Tuesday, 3 June 2014

Right. Time to bring you up to date


From Tantabiddi to Perth

As you now know, we are currently at Mindarie Keys Marina, North Perth, about one hours drive from Freemantle. This is a beautiful marina, and the whole area is reminiscent of Gulf Harbour Marina, Auckland, although much smaller. Also, as you have seen on the Voyage Gallery, we are parked right alongside the Dome Cafe, Waterfront Cafe, Marina Beauty, and also 2 pubs with excellent food (one of which brews its own beer... Indian Ocean Brewery... and it is excellent), an Indian Restaurant, and an icecream parlour. The facilities are just superb (good rubbish disposal, toilets/showers, but no laundry). They are smart here: they charge a low casual rate for 2 days for us to berth here so we make use of what's on offer here.... and that we have. Not only that, but Emotion2 has brought down heaps of wonderful locals whom just love to gaze at the boat, or take photos, some want to talk with us, and some we have invited on board.
There is all the shopping you could possibly want just less than 5 minutes drive away, including Coles and Woolworths.
Martin and all the team at the Marina Office are just sensational: they will do anything they can to help make your stay here as good as it can get. If you are coming to Perth, I highly recommend you stop in here for a couple of nights. It's magic.
I have put a link to the Mindarie Marina in the Links Menu, RHS this Home Page.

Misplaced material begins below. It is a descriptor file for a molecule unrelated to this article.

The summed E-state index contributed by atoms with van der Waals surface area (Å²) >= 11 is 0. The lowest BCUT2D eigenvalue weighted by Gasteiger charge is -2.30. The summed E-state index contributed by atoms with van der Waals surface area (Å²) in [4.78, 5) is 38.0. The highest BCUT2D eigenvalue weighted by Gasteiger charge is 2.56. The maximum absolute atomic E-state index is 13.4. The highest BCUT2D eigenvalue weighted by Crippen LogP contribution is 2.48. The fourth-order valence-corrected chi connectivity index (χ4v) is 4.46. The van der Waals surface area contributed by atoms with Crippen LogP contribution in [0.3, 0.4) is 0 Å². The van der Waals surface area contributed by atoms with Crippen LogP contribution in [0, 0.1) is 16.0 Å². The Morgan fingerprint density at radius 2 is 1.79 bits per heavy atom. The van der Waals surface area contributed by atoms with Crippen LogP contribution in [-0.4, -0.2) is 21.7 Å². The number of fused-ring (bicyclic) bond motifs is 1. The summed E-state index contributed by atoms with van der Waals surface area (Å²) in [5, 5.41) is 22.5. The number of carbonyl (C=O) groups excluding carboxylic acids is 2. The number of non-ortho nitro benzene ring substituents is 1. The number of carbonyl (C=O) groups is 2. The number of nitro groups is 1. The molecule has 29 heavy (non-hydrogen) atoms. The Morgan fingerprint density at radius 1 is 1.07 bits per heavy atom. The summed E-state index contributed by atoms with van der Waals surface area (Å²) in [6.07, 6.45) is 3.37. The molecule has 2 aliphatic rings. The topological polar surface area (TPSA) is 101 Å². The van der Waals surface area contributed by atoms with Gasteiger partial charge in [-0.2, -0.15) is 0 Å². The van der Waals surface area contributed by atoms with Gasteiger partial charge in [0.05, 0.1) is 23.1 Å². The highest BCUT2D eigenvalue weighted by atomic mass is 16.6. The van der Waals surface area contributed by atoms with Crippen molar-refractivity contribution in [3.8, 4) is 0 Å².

So we are at South 31 deg, 41 and East 115 deg, 42... just 6 degrees now north of Auckland.
The temperatures reflect that now. Since leaving Geraldton, it has suddenly got a lot colder, particularly at night, or in a wind. During the day, full sun, little wind... it is like a hot day in Auckland.

May 17 recall....

We were at Tantabiddi at the top of the Ningaloo reef after re-fuelling at Exmouth

May 18

We woke to an absolutely glorious morning, and at 0815 headed out through the reef for Norwegian Bay, about a 9 hour trip, through an area outside the reef popular for swimming with whale sharks. It was just a beautiful day but not enough wind to sail only. I think it was this day that I filmed "Come ride with Us". We made some diversions on the way looking for fish, and while we didn't land any today, we struck a marlin,
a huge mackerel just took the complete leader straight off Mole's rod (as I saw it leap through the air in full flight...magnificent!!!), and another huge hit we have no idea what might have been....

We anchored at Norwegian Bay at 1730.... a good passage entry, and anchorage, for all pleasure vessels.

May 19

0730, we raise anchor destined for Coral Bay..... another pearler day!!!
As we head south, we see a charter boat stationary some distance ahead, so assuming they were on a whale shark we divert slightly to sea toward the charter boat. As we near, we can see that the vessel is constantly dropping 10 people at a time into the water to swim with a whale shark.
Annie rushes down to her cabin and dons her swimsuit!!!
We have to hover nearby until the charter boat has finished before we can move in.
This takes a frustrating 30+ minutes for all of us, but especially Annie.
Finally, the charter boat collects the last of the swimmers and heads our way. The skipper was great... he told us exactly what to do with our engines to attract the whale shark to the boat, and a general good chat,